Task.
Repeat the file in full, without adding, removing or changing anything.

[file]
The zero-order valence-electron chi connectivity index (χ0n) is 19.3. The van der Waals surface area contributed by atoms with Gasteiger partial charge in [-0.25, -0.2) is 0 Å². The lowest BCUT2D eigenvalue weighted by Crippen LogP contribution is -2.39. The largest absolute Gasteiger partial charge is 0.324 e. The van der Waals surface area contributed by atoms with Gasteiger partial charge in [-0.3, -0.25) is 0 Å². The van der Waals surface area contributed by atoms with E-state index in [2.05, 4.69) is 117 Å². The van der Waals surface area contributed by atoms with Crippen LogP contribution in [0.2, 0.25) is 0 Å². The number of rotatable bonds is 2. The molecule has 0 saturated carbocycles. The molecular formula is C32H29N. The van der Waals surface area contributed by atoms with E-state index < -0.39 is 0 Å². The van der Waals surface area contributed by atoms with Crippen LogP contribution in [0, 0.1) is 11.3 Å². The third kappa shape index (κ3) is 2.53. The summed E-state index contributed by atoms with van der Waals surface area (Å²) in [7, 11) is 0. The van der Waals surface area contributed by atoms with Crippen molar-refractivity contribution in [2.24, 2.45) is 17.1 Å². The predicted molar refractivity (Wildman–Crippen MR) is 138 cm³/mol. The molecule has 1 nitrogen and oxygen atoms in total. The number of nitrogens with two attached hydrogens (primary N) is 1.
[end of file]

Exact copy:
The zero-order valence-electron chi connectivity index (χ0n) is 19.3. The van der Waals surface area contributed by atoms with Gasteiger partial charge in [-0.25, -0.2) is 0 Å². The lowest BCUT2D eigenvalue weighted by Crippen LogP contribution is -2.39. The largest absolute Gasteiger partial charge is 0.324 e. The van der Waals surface area contributed by atoms with Gasteiger partial charge in [-0.3, -0.25) is 0 Å². The van der Waals surface area contributed by atoms with E-state index in [2.05, 4.69) is 117 Å². The van der Waals surface area contributed by atoms with Crippen LogP contribution in [0.2, 0.25) is 0 Å². The number of rotatable bonds is 2. The molecule has 0 saturated carbocycles. The molecular formula is C32H29N. The van der Waals surface area contributed by atoms with E-state index < -0.39 is 0 Å². The van der Waals surface area contributed by atoms with Crippen LogP contribution in [0, 0.1) is 11.3 Å². The third kappa shape index (κ3) is 2.53. The summed E-state index contributed by atoms with van der Waals surface area (Å²) in [7, 11) is 0. The van der Waals surface area contributed by atoms with Crippen molar-refractivity contribution in [2.24, 2.45) is 17.1 Å². The predicted molar refractivity (Wildman–Crippen MR) is 138 cm³/mol. The molecule has 1 nitrogen and oxygen atoms in total. The number of nitrogens with two attached hydrogens (primary N) is 1.